zelve open air museum

Zelve Open Air Museum Cappadocia

Zelve was not always a small region, between the 9th and 13th centuries, it was an important religious nucleus to which priests and anchorites withdrew to dedicate themselves fully to prayer. With the passage of time, new tenants came to this region, colonizing the valleys and excavating hundreds of houses in the rock. This peculiar lifestyle lasted for centuries. Nowadays its one of the most visited areas in the region by tourists and hot spot for picturing balloons Cappadocia in the morning.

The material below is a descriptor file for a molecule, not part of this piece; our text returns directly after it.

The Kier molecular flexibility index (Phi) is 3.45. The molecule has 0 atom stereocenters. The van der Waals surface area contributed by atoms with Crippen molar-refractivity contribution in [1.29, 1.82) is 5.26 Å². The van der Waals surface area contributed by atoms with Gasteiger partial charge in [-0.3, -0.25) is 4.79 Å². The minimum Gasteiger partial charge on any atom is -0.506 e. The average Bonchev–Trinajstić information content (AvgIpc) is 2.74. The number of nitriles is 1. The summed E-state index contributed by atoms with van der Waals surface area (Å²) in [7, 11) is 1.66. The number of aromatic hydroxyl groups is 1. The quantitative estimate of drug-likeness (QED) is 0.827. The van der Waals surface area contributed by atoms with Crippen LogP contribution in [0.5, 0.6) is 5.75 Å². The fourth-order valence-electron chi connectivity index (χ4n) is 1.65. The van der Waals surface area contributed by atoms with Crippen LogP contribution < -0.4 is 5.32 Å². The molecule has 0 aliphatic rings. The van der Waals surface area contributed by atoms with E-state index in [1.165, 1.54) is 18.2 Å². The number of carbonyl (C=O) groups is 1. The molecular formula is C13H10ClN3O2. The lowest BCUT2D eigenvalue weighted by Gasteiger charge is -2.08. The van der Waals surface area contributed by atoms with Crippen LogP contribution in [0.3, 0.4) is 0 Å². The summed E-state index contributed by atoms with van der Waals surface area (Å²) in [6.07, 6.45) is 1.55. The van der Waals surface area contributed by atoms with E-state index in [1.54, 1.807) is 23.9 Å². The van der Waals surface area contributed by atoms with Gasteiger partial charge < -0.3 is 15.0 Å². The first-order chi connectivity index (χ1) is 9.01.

The Christian and Muslim communities coexisted peacefully until 1924, when there was a massive diaspora of the Christian community for political reasons. This did not mean the abandonment of the valley that continued to be inhabited until 1952, when the Government of the Republic of Turkey determined that this region was uninhabitable due to the poor state of preservation of the houses and the risk of collapse of the houses. They were deserted and its inhabitants founded the new town they called New Zelve (Yeni Zelve) just two kilometers from the valleys of Cappadocia. Due to the historical interest of the abandoned region, in 1967 Zelve became an open-air museum without too many possibilities for restoration due to aggressive erosion.